From helping firms to tax relief cap: 4 things to note from Heng Swee Keat's Budget debate round-up speech

Businesses must compete by relying on productivity and innovation in the long run, instead of depending on low costs, said Mr Heng, as the Government "cannot permanently subsidise costs".
Businesses must compete by relying on productivity and innovation in the long run, instead of depending on low costs, said Mr Heng, as the Government "cannot permanently subsidise costs".ST PHOTO: MARK CHEONG

In his speech yesterday wrapping up the Budget debate, Finance Minister Heng Swee Keat responded to concerns raised by 53 MPs over the past three days. He touched on what businesses and workers need to do, as well as social support measures and the need for a progressive yet sustainable tax system.

Govt can help but firms must take initiative

Companies are grappling with the slowing economy and mounting cost pressures, but there is only so much the Government can and should do to help, Finance Minister Heng Swee Keat said yesterday.

While the Budget contains some measures to help viable companies tide over the rough patch, Mr Heng said businesses must be able to compete by relying on productivity and innovation in the long run, instead of depending on low costs.

Over three days of debate, MPs had called for more help for small and medium-sized enterprises hit by the economic slowdown.

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Get the right skills, match with right jobs


Office workers crossing the road at Robinson Road in the Central Business District on March 24, 2016. ST PHOTO: LIM YAOHUI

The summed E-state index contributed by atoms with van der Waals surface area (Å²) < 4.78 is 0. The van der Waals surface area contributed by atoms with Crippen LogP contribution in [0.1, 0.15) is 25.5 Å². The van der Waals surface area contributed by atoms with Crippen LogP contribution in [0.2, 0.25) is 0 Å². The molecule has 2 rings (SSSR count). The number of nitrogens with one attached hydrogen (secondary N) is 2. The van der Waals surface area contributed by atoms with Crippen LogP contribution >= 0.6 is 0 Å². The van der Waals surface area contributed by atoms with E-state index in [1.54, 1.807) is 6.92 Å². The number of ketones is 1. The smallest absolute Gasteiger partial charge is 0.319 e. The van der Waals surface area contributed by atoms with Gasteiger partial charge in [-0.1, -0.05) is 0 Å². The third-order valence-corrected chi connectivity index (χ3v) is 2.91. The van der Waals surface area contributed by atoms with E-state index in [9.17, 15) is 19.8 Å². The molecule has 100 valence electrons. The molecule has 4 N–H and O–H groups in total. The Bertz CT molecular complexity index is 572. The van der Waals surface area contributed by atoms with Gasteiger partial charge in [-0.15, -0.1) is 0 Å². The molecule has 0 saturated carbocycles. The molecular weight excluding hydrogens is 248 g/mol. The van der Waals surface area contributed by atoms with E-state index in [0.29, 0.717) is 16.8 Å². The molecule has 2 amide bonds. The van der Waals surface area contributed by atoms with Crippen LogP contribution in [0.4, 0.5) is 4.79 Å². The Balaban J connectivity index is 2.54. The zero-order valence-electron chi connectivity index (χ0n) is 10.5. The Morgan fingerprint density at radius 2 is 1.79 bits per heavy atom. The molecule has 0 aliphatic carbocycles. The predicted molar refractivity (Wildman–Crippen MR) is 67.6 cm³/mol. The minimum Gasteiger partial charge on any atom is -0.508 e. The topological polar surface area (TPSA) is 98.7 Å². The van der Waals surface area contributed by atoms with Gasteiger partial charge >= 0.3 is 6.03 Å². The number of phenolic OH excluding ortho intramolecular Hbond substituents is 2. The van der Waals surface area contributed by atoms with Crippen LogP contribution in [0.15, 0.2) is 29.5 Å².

The key to tackling people's job worries in the current economic slowdown is to create the right jobs, arm workers with the right skills and then match them rightly, Finance Minister Heng Swee Keat said yesterday in Parliament.

This approach will also help Singaporeans get good jobs and stay employable, he added in his wrap-up speech of the Budget debate.

"I understand the anxieties of Singaporeans - it is not just jobs, it is about our families. We cannot take for granted there will be good jobs and incomes in the future," he said.

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Support for young and old alike


In the first 18 months of a newborn's life, his parents can receive at least $15,000 for his care from the Government. PHOTO: ST FILE

 

In the first 18 months of a newborn's life, his parents can receive at least $15,000 for his care from the Government.

A retiree living in a three-room or larger Housing Board flat received on average $5,000 in state transfers last year, mostly in the form of healthcare subsidies.

These figures were given by Finance Minister Heng Swee Keat to illustrate the extent to which the young are given a good footing to achieve their potential and the elderly, to grow old gracefully.

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See Budget measures in totality


Mr Heng Swee Keat said nine in 10 working mums claiming child relief are not affected by the new $80,000 cap on the personal income tax relief. ST PHOTO: KUA CHEE SIONG

The new $80,000 cap on the personal income tax relief that a Singaporean can claim has upset some working mums.

However, there is a good reason for it, Finance Minister Heng Swee Keat indicated in Parliament yesterday when rounding up the debate on the Budget for the new financial year.

He explained that to ensure Singapore's tax and spending system is sustainable, the entire regime has to be fair and progressive.

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